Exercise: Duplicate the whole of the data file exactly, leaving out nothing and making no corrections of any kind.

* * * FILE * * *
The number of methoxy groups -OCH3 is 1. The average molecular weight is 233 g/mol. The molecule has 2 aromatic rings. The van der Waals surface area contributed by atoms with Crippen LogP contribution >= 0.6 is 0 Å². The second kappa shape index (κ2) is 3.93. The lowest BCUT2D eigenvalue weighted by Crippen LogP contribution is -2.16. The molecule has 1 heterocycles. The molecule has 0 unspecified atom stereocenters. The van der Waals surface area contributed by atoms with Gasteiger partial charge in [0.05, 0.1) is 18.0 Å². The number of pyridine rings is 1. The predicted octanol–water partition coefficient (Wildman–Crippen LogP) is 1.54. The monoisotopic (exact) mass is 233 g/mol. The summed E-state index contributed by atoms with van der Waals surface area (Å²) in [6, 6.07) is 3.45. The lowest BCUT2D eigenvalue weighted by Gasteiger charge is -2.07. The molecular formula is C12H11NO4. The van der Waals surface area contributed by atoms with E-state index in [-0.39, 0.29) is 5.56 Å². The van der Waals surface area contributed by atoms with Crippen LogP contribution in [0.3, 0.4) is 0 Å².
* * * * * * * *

The number of methoxy groups -OCH3 is 1. The average molecular weight is 233 g/mol. The molecule has 2 aromatic rings. The van der Waals surface area contributed by atoms with Crippen LogP contribution >= 0.6 is 0 Å². The second kappa shape index (κ2) is 3.93. The lowest BCUT2D eigenvalue weighted by Crippen LogP contribution is -2.16. The molecule has 1 heterocycles. The molecule has 0 unspecified atom stereocenters. The van der Waals surface area contributed by atoms with Gasteiger partial charge in [0.05, 0.1) is 18.0 Å². The number of pyridine rings is 1. The predicted octanol–water partition coefficient (Wildman–Crippen LogP) is 1.54. The monoisotopic (exact) mass is 233 g/mol. The summed E-state index contributed by atoms with van der Waals surface area (Å²) in [6, 6.07) is 3.45. The lowest BCUT2D eigenvalue weighted by Gasteiger charge is -2.07. The molecular formula is C12H11NO4. The van der Waals surface area contributed by atoms with E-state index in [-0.39, 0.29) is 5.56 Å². The van der Waals surface area contributed by atoms with Crippen LogP contribution in [0.3, 0.4) is 0 Å².